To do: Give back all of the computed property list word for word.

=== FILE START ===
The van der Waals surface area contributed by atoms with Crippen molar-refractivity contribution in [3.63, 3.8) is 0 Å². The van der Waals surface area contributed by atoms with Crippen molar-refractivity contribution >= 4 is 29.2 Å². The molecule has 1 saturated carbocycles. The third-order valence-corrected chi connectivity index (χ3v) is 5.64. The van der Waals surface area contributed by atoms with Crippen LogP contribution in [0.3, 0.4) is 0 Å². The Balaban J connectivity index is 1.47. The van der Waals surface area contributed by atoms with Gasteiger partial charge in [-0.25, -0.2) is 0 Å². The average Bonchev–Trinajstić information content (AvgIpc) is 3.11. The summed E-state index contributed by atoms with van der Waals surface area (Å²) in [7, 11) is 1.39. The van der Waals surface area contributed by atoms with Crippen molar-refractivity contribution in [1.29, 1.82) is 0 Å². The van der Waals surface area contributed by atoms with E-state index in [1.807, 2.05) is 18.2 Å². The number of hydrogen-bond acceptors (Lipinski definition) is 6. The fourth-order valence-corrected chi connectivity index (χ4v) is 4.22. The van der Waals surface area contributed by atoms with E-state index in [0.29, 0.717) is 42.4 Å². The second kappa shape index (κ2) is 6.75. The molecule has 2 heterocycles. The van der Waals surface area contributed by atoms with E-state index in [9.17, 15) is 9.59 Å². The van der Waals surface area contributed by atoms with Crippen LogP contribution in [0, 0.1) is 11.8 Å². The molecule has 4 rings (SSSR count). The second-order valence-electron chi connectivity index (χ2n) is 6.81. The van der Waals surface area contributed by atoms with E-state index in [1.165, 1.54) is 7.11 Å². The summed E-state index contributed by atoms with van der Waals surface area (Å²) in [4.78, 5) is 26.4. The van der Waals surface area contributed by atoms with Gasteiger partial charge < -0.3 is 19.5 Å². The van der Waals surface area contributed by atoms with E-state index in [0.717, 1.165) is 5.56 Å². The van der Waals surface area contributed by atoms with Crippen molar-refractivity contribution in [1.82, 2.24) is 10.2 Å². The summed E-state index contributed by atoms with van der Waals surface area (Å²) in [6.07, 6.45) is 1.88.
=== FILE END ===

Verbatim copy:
The van der Waals surface area contributed by atoms with Crippen molar-refractivity contribution in [3.63, 3.8) is 0 Å². The van der Waals surface area contributed by atoms with Crippen molar-refractivity contribution >= 4 is 29.2 Å². The molecule has 1 saturated carbocycles. The third-order valence-corrected chi connectivity index (χ3v) is 5.64. The van der Waals surface area contributed by atoms with Crippen LogP contribution in [0.3, 0.4) is 0 Å². The Balaban J connectivity index is 1.47. The van der Waals surface area contributed by atoms with Gasteiger partial charge in [-0.25, -0.2) is 0 Å². The average Bonchev–Trinajstić information content (AvgIpc) is 3.11. The summed E-state index contributed by atoms with van der Waals surface area (Å²) in [7, 11) is 1.39. The van der Waals surface area contributed by atoms with Crippen molar-refractivity contribution in [1.29, 1.82) is 0 Å². The van der Waals surface area contributed by atoms with E-state index in [1.807, 2.05) is 18.2 Å². The number of hydrogen-bond acceptors (Lipinski definition) is 6. The fourth-order valence-corrected chi connectivity index (χ4v) is 4.22. The van der Waals surface area contributed by atoms with E-state index in [0.29, 0.717) is 42.4 Å². The second kappa shape index (κ2) is 6.75. The molecule has 2 heterocycles. The van der Waals surface area contributed by atoms with E-state index in [9.17, 15) is 9.59 Å². The van der Waals surface area contributed by atoms with Crippen LogP contribution in [0, 0.1) is 11.8 Å². The molecule has 4 rings (SSSR count). The second-order valence-electron chi connectivity index (χ2n) is 6.81. The van der Waals surface area contributed by atoms with E-state index in [1.165, 1.54) is 7.11 Å². The summed E-state index contributed by atoms with van der Waals surface area (Å²) in [4.78, 5) is 26.4. The van der Waals surface area contributed by atoms with Gasteiger partial charge < -0.3 is 19.5 Å². The van der Waals surface area contributed by atoms with E-state index in [0.717, 1.165) is 5.56 Å². The van der Waals surface area contributed by atoms with Crippen molar-refractivity contribution in [1.82, 2.24) is 10.2 Å². The summed E-state index contributed by atoms with van der Waals surface area (Å²) in [6.07, 6.45) is 1.88.